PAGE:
There’s good news and bad news in the Mac education front. The Upton Middle School in St. Joseph, Mich., celebrated the opening of a new Mac-equipped media center on Friday, while Pinellas County, Fla., schools are slated to phase out their Macs.
The new library/media center at Upton Middle School has over 6,000 square feet and has a wireless computer laboratory with 30 iBooks, according to the
Herald-Palladium Online. Teachers can take the remote hub to their room and create a computer lab in their classrooms.
“Students can come in and check out a single iBook and go into the new media center to work,” Kristi Lukritz, 13, told the Herald-Palladium. An eighth-grader, she was giving tours to visitors as part of Friday’s dedication program.
Meanwhile, Pinellas County is phasing out their Macs and replacing them with Wintel systems, the
St. Petersburg Times reports. The move is to a directive from Pinellas County superintendent Howard Hinesley, who wants the district to use one type of computer instead of two.
“That decision has angered some administrators and teachers who can’t fathom parting with their Apple computers, even if it won’t happen for several years,” the Times reports. “Two of every three computers owned by the school district are Apples. Hinesley said the Macs will be replaced by PCs as they become obsolete.”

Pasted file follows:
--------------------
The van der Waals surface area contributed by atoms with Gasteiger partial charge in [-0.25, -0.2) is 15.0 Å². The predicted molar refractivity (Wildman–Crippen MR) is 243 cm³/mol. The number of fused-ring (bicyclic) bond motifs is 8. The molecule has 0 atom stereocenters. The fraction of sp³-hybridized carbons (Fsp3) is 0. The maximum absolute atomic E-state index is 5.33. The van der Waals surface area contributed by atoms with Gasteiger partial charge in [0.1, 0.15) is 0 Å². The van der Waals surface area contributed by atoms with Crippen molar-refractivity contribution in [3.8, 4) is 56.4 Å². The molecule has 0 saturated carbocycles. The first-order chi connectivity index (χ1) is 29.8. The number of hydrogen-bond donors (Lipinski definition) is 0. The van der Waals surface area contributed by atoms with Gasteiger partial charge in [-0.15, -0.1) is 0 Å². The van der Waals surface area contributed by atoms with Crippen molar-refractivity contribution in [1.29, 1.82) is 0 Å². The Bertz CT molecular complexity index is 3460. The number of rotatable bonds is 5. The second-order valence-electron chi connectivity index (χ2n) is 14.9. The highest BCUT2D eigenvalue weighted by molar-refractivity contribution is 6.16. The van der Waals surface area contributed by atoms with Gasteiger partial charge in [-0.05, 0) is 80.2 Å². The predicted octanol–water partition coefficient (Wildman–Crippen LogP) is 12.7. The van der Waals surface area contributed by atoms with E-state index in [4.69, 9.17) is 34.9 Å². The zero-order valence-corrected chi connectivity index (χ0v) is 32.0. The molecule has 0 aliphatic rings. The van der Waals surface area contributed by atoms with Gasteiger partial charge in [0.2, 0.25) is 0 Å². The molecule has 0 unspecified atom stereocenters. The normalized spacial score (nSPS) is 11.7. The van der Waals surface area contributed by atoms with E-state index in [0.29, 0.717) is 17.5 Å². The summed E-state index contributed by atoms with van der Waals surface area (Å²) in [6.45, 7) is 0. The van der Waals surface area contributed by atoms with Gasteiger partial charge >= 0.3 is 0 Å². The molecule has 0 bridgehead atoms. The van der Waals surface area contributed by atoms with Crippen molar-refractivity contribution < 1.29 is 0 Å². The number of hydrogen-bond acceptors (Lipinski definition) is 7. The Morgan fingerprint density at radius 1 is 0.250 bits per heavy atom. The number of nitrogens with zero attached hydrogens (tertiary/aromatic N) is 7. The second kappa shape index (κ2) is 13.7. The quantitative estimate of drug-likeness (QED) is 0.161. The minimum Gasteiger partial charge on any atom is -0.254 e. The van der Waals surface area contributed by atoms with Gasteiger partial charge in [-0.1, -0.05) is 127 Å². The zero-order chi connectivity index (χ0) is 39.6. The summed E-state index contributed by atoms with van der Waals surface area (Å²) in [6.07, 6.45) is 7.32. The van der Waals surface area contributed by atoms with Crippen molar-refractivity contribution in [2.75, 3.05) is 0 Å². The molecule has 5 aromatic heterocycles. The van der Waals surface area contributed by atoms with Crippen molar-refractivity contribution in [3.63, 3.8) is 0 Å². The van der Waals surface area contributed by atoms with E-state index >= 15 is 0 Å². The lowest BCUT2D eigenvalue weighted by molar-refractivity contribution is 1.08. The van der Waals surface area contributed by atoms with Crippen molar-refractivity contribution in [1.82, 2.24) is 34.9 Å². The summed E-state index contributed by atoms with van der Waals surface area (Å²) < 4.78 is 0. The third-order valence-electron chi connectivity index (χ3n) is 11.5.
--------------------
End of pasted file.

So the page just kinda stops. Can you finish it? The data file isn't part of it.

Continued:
Some district officials such as Hinesley and Al Swinyard, assistant superintendent for management information systems, claim that it’s too hard and too expensive to maintain two systems, two types of training and two processes for repair. The school district now has a contract with Dell.
One person not happy with the move is Norman Haddad and his wife, Jo Anne. The Times said they spent US$30,000 to purchase 21 iMacs, a Power Mac G3, two digital cameras and other equipment in 2001 for Seminole Elementary School.
“When I see that this bureaucrat makes the decision to switch the county to PCs without getting advice from the teachers, it sounds a little suspicious to me,” Haddad told the Times.
“It worries me that I’m going to have to run around and patch machines,” said Donna Hall, librarian information specialist at Douglas L. Jamerson Elementary School in St. Petersburg, which has 218 Apple computers and four personal computers. Hall and others say repairs on PCs may take “valuable time away from the classroom,” the Times reports.